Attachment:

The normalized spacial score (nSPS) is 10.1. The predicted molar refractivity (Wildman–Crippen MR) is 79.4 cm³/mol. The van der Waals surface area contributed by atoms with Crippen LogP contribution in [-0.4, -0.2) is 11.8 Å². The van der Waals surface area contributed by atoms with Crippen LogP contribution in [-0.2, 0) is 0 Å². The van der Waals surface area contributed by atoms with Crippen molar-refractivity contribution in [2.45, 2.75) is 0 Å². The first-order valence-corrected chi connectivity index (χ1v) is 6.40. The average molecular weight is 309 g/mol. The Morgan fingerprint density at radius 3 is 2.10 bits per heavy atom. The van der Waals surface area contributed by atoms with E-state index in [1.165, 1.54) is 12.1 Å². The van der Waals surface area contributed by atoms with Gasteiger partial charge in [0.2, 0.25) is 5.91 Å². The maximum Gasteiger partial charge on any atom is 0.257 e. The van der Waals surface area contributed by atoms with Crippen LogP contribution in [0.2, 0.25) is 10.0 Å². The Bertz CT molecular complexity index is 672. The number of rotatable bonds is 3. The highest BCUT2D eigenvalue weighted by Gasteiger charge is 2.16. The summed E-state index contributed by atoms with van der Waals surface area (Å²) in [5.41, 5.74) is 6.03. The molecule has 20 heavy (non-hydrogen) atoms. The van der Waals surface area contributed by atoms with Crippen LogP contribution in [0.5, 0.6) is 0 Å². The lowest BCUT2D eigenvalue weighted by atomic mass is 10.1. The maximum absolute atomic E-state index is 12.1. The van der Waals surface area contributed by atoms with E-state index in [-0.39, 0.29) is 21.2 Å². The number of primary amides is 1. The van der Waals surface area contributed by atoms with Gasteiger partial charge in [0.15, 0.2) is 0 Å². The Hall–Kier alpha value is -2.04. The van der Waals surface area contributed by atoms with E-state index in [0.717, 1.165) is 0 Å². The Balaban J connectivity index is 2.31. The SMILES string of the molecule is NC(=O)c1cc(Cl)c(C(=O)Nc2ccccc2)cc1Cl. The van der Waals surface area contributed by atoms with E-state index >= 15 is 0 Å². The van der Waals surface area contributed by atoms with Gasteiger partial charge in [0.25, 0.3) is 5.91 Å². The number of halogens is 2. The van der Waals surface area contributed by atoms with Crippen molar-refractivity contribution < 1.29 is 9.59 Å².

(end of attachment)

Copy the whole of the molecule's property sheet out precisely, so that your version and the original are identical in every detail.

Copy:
The normalized spacial score (nSPS) is 10.1. The predicted molar refractivity (Wildman–Crippen MR) is 79.4 cm³/mol. The van der Waals surface area contributed by atoms with Crippen LogP contribution in [-0.4, -0.2) is 11.8 Å². The van der Waals surface area contributed by atoms with Crippen LogP contribution in [-0.2, 0) is 0 Å². The van der Waals surface area contributed by atoms with Crippen molar-refractivity contribution in [2.45, 2.75) is 0 Å². The first-order valence-corrected chi connectivity index (χ1v) is 6.40. The average molecular weight is 309 g/mol. The Morgan fingerprint density at radius 3 is 2.10 bits per heavy atom. The van der Waals surface area contributed by atoms with E-state index in [1.165, 1.54) is 12.1 Å². The van der Waals surface area contributed by atoms with Gasteiger partial charge in [0.2, 0.25) is 5.91 Å². The maximum Gasteiger partial charge on any atom is 0.257 e. The van der Waals surface area contributed by atoms with Crippen LogP contribution in [0.2, 0.25) is 10.0 Å². The Bertz CT molecular complexity index is 672. The number of rotatable bonds is 3. The highest BCUT2D eigenvalue weighted by Gasteiger charge is 2.16. The summed E-state index contributed by atoms with van der Waals surface area (Å²) in [5.41, 5.74) is 6.03. The molecule has 20 heavy (non-hydrogen) atoms. The van der Waals surface area contributed by atoms with Crippen LogP contribution in [0.5, 0.6) is 0 Å². The lowest BCUT2D eigenvalue weighted by atomic mass is 10.1. The maximum absolute atomic E-state index is 12.1. The van der Waals surface area contributed by atoms with E-state index in [-0.39, 0.29) is 21.2 Å². The number of primary amides is 1. The van der Waals surface area contributed by atoms with Gasteiger partial charge in [0.15, 0.2) is 0 Å². The Hall–Kier alpha value is -2.04. The van der Waals surface area contributed by atoms with E-state index in [0.717, 1.165) is 0 Å². The Balaban J connectivity index is 2.31. The SMILES string of the molecule is NC(=O)c1cc(Cl)c(C(=O)Nc2ccccc2)cc1Cl. The van der Waals surface area contributed by atoms with E-state index >= 15 is 0 Å². The van der Waals surface area contributed by atoms with Gasteiger partial charge in [0.25, 0.3) is 5.91 Å². The number of halogens is 2. The van der Waals surface area contributed by atoms with Crippen molar-refractivity contribution < 1.29 is 9.59 Å².